1. George goes away to a Convention with his workmates, and while they are in a distant city together he gives way to peer pressure when the others decide to hire a few call girls for the evening. So he’s become “one flesh” with one of these girls, has he? What exactly does that mean? He doesn’t even know the girl’s name. He will never see her again. What exactly does it mean now to say that George is “one flesh” with her, in terms of Bible teaching? And what is the nature now of his relationship with his wife, theologically speaking? - he was “one flesh” with her before the Convention: is he still? You are his pastor, and - deeply ashamed - George comes to you for clarification. Theologically, what do you tell him? Oh, yes, and of course the call girl had several other customers that night - are they all “one flesh” with her also? Simultaneously? How many people can you be “one flesh” with simultaneously - is there a limit?

2. Muriel and her husband split up many years ago, but she never bothered with a divorce as she did not contemplate marrying again. Recently she joined a gym club, and felt attracted to one of the instructors. One thing led to another, and one day they had sex together. It was just a passing infatuation - she doesn’t love him, and they would not be a good match to get married. But where does she stand with him now, theologically speaking? If she is “one flesh” with him now, does that mean she is actually married to him in God’s sight? So is she to put through her divorce now, so that she can legally marry this gym instructor? You are her pastor, and in great distress, remembering your sermon last year on “one flesh” in 1 Cor­inthians 6:16, Muriel comes to you now for you to explain her situation to her theologically. What will you tell her?

3. One wet Saturday afternoon two teenage members of your youth group are fooling around, not really understanding what they are doing. And while playing around together, they end up having intercourse. Now, if having intercourse means becoming “one flesh”, they must now be married in God’s sight, right? They certainly didn’t intend to get married that wet afternoon. Judy’s mother finds her in tears, and brings her to you. What can you tell them both about the concepts of intention in relation to getting married, and giving consent to a marriage, and all the other things that you would normally say to a couple contemplating marriage? Judy and Jim don’t want to marry - they just want to complete their schooling. Do you tell them they are now actually married in God’s sight? And what must they do about this?

Or, seeing all these people this week, will you decide that being “one flesh” is not the same thing as being married before God? What will you do then with all the Bible verses that say that being “one flesh” is in fact the inner meaning of being married?

Or will you perhaps rethink now what started it all - the interpretation of 6:16 that says becoming “one body” with a prostitute means in fact becoming “one flesh” with her, with all that the Bible means by this intimate term?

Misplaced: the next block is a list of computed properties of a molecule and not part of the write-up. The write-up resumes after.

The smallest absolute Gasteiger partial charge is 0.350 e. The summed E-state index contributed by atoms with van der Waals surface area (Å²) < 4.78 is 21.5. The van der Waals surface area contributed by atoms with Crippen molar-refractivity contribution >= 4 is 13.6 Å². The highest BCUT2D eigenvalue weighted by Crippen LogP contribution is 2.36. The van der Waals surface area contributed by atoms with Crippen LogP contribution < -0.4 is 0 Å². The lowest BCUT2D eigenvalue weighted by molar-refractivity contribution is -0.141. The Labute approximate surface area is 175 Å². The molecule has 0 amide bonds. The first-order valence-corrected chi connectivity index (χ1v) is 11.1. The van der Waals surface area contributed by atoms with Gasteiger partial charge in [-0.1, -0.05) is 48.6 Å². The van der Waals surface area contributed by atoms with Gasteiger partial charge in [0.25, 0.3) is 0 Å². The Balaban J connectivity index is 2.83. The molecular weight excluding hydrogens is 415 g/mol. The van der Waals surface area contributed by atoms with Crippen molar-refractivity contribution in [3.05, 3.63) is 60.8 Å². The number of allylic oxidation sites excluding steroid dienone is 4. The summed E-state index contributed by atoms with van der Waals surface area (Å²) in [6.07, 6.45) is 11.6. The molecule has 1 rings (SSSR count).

The fact is, this approach is an extremely unsatisfactory interpretation, both on internal grounds, and on the basis of the other teaching of Paul (e.g., Ephesians 5:22-33) and the teaching of the rest of the New Testament. For it is difficult to deny that such an interpretation sets this verse in conflict with the meaning of Genesis 2:24 (“one flesh”) both in its original context and in each other place where it is quoted in Scripture.

There are several commentators who have noted the unsatis­factory nature of this usual approach. For example, in the Anchor Bible Commentary on 1 Corinthians, the authors William F. Orr and James Arthur Walther, write:

“Since human bodies are parts of the body of Christ, Paul declares it unthinkable that they participate in prostitution. Based on his understanding of creation he believed that sex union makes the two participants one body. [Whereas] to become one flesh is the proper destiny of those who incorporate their sex desires into a total relation of love and loyalty, so that they can become one joint personality and in their relationship express faith in God and love for the other. This cannot be done in the isolated, commercial action of prostitution. The mysterious unity of the flesh where there is no concern, loyalty, or love is sharply rejected by Paul.”

That is, these authors affirm that Paul sharply rejects the idea that “the mysterious unity of the flesh” can exist “in the isolated, commercial action of prostitution”, “where there is no concern, loyalty, or love”.

The commentator who seeks to face the problem squarely, and to wrestle with it realistically, is Calvin. In his commen­tary he begins his discussion of what Paul says in v.16 thus:

“He makes it plainer how seriously Christ is harmed by the man who has intercourse with a harlot. For one body is formed, and so tears a member away from the body of Christ. Paul adds a quotation from Genesis 2:24 but it is not clear what connection he means it to have with his theme. For if he quotes it in order to prove that two people who commit fornication with each other become one flesh, he is distorting the meaning, from the true one to [a different] one quite alien to it. For Moses is not speaking here [Genesis 2:24] of the scandalous and forbidden cohabitation of a man and a woman, but of the marriage union which God blesses. For he teaches that that bond is so close and indissoluble that it surpasses the intimacy which exists between a father and son; and that certainly cannot be said about fornication.”

Having thus totally rejected this explanation, Calvin suggests two other ways in which the passage may possibly be understood. My suggested interpretation is akin to, though not completely identical with, the second of Calvin’s two alternatives.

The true understanding, I suggest, of Paul’s meaning in 1 Corinthians 6:16 proceeds upon the basis that when Paul has chosen to use two different words here, “body” (soma) and “flesh” (sarx), it is with two different meanings. That is, he uses these words not as synonyms but in order to contrast them.